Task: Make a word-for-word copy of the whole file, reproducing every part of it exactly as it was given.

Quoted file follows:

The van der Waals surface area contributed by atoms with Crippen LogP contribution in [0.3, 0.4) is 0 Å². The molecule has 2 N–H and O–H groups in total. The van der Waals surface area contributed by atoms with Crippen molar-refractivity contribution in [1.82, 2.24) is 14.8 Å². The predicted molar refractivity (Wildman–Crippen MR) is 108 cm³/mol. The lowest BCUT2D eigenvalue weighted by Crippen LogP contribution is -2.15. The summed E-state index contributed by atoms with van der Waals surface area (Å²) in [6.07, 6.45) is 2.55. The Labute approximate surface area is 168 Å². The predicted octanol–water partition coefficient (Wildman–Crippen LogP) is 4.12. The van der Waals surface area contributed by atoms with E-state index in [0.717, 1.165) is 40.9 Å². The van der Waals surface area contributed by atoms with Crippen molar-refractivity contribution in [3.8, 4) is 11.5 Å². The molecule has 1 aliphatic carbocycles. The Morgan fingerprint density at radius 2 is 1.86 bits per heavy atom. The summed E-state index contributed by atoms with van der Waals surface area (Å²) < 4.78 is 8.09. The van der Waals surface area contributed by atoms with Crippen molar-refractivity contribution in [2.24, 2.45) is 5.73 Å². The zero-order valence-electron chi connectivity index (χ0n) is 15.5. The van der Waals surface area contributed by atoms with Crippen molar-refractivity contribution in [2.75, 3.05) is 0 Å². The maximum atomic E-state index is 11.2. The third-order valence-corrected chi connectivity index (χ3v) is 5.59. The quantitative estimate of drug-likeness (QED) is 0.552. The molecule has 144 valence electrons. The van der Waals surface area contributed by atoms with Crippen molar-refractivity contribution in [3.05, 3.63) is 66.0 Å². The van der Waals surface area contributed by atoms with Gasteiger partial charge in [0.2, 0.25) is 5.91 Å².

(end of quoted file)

The van der Waals surface area contributed by atoms with Crippen LogP contribution in [0.3, 0.4) is 0 Å². The molecule has 2 N–H and O–H groups in total. The van der Waals surface area contributed by atoms with Crippen molar-refractivity contribution in [1.82, 2.24) is 14.8 Å². The predicted molar refractivity (Wildman–Crippen MR) is 108 cm³/mol. The lowest BCUT2D eigenvalue weighted by Crippen LogP contribution is -2.15. The summed E-state index contributed by atoms with van der Waals surface area (Å²) in [6.07, 6.45) is 2.55. The Labute approximate surface area is 168 Å². The predicted octanol–water partition coefficient (Wildman–Crippen LogP) is 4.12. The van der Waals surface area contributed by atoms with E-state index in [0.717, 1.165) is 40.9 Å². The van der Waals surface area contributed by atoms with Crippen molar-refractivity contribution in [3.8, 4) is 11.5 Å². The molecule has 1 aliphatic carbocycles. The Morgan fingerprint density at radius 2 is 1.86 bits per heavy atom. The summed E-state index contributed by atoms with van der Waals surface area (Å²) < 4.78 is 8.09. The van der Waals surface area contributed by atoms with Crippen molar-refractivity contribution in [2.24, 2.45) is 5.73 Å². The zero-order valence-electron chi connectivity index (χ0n) is 15.5. The van der Waals surface area contributed by atoms with Crippen molar-refractivity contribution in [2.75, 3.05) is 0 Å². The maximum atomic E-state index is 11.2. The third-order valence-corrected chi connectivity index (χ3v) is 5.59. The quantitative estimate of drug-likeness (QED) is 0.552. The molecule has 144 valence electrons. The van der Waals surface area contributed by atoms with Crippen molar-refractivity contribution in [3.05, 3.63) is 66.0 Å². The van der Waals surface area contributed by atoms with Gasteiger partial charge in [0.2, 0.25) is 5.91 Å².